Wilko’s demise looks set to take the number of jobs lost in British High Street collapses to more than 100,000 since 2020.
Figures from the Centre of Retail Research (CRR) bring into sharp focus the scale of the crisis that has engulfed the industry since the pandemic.
Debenhams and Philip Green’s Arcadia empire – which included Topshop – were among high-profile casualties.
Up to 12,500 jobs could be lost for good at Wilko. Although rivals B&M and Poundland have purchased a total of 122 stores, staff are unsure of what will happen. The Range has bought Wilko’s brand and website – but saved just 36 jobs on the digital team.
All 398 Wilko stores will have closed by next month in the largest retail failure since Woolworths in 2008. CRR data shows that there have been more than 17,000 job losses at large to medium-sized retailers this year so far – including some already made at Wilko.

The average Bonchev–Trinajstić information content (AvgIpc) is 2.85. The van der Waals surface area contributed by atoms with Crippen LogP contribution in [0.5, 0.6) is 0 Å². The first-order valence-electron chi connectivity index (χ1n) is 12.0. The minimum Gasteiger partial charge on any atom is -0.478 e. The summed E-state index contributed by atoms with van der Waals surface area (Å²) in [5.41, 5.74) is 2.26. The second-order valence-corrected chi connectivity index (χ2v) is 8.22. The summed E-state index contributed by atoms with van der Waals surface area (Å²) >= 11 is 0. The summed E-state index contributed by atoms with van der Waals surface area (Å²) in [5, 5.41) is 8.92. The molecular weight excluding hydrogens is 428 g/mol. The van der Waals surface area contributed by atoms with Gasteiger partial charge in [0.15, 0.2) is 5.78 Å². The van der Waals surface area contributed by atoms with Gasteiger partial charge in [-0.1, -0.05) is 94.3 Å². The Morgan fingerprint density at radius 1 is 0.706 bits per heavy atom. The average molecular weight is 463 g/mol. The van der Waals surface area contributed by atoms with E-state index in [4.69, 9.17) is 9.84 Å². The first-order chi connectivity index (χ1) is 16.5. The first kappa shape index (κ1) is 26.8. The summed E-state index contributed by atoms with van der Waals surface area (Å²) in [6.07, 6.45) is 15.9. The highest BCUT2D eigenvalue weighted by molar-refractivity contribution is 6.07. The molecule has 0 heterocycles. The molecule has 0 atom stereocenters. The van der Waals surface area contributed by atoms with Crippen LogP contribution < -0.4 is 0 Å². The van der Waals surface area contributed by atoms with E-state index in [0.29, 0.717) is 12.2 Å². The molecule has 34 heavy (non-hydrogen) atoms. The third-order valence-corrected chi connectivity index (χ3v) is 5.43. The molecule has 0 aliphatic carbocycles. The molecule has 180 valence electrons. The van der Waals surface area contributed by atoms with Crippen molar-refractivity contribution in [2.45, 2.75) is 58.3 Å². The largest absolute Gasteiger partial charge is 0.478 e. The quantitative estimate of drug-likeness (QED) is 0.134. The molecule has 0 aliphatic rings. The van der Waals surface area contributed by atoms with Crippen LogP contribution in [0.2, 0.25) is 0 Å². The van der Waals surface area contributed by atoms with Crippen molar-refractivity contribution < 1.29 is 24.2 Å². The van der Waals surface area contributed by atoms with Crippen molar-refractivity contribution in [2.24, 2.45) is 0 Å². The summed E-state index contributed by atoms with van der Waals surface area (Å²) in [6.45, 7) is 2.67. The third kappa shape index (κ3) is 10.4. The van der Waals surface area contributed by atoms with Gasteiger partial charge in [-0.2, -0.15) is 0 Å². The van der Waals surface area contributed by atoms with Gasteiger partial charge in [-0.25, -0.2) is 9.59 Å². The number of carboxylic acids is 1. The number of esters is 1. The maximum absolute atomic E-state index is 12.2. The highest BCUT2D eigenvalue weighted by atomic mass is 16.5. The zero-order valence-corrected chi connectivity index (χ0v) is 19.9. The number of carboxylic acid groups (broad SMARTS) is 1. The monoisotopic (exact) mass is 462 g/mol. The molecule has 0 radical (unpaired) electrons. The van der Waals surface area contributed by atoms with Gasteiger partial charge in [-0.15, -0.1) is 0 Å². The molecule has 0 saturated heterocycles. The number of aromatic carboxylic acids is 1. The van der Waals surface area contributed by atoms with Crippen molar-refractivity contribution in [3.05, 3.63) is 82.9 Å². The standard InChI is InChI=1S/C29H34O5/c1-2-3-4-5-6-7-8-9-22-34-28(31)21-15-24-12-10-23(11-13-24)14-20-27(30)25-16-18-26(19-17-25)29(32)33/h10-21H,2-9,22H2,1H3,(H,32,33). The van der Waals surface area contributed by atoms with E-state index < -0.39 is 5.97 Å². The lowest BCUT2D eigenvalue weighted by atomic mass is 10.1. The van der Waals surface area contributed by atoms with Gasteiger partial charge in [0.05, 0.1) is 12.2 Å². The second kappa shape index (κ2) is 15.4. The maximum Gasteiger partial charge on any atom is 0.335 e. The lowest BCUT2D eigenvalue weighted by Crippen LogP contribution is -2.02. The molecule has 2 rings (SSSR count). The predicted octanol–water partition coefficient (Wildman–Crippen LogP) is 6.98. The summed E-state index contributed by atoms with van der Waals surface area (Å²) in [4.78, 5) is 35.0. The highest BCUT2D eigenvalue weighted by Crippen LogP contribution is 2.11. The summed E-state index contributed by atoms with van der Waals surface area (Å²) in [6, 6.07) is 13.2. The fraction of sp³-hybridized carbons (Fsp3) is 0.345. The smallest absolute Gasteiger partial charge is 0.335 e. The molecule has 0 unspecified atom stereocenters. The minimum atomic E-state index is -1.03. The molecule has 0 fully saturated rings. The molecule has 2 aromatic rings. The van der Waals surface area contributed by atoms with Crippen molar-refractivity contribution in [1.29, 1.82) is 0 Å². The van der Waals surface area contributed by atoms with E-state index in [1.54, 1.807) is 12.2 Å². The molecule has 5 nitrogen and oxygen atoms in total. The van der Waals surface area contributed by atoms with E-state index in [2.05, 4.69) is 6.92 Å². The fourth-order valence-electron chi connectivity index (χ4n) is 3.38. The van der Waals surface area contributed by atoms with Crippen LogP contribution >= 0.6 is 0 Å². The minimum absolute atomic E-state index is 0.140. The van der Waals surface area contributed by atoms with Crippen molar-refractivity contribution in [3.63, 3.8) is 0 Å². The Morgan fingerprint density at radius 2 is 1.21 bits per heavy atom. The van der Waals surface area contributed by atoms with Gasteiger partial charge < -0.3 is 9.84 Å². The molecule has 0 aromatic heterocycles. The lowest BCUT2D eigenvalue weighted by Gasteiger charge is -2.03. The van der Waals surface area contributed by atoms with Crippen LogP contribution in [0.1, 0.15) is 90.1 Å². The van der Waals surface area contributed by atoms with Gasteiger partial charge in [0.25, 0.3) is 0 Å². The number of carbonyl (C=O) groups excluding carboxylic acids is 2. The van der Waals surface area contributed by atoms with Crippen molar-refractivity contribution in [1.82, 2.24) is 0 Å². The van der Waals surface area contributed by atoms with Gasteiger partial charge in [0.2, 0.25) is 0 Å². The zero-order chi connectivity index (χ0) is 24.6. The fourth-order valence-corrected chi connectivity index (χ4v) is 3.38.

Demise: Up to 12,500 jobs could be lost for good at Wilko
These are actual jobs gone, rather than those lost before another firm intervenes and takes on the workers.
In 2022, some 6,732 jobs at retailers were lost while in 2021 this number was 24,179. In 2020 it was 53,364 as the side-effects of the pandemic set in.
This means that more than 101,000 people have lost their jobs since 2020, including Wilko staff that have either been laid off or are set to be.
Other big job losses have occurred at Arcadia (13,000) and Debenhams (18,500), both in 2020. In the past year, fashion brand Joules saw 133 staff laid off after it was bought by Next while 330 jobs went at fast-fashion brand Missguided.
Third parties have been keen to save the intellectual property and online brands of collapsed retailers but not their physical stores.
Susannah Streeter, at Hargreaves Lansdown, said: ‘Retailers have to have a razor-sharp focus on customers’ wants and size of their wallets.’ But she added that it is not just a case of physical retail losing out to e-commerce,
‘Primark has got the right product at the right price, it knows how to use social media to create that fear of missing out effect to get people into their stores,’ she said.
‘But we also can’t escape competition from online, stores have to be nimble.’
She said Next and Marks & Spencer have created a harmony between their online offerings and physical stores.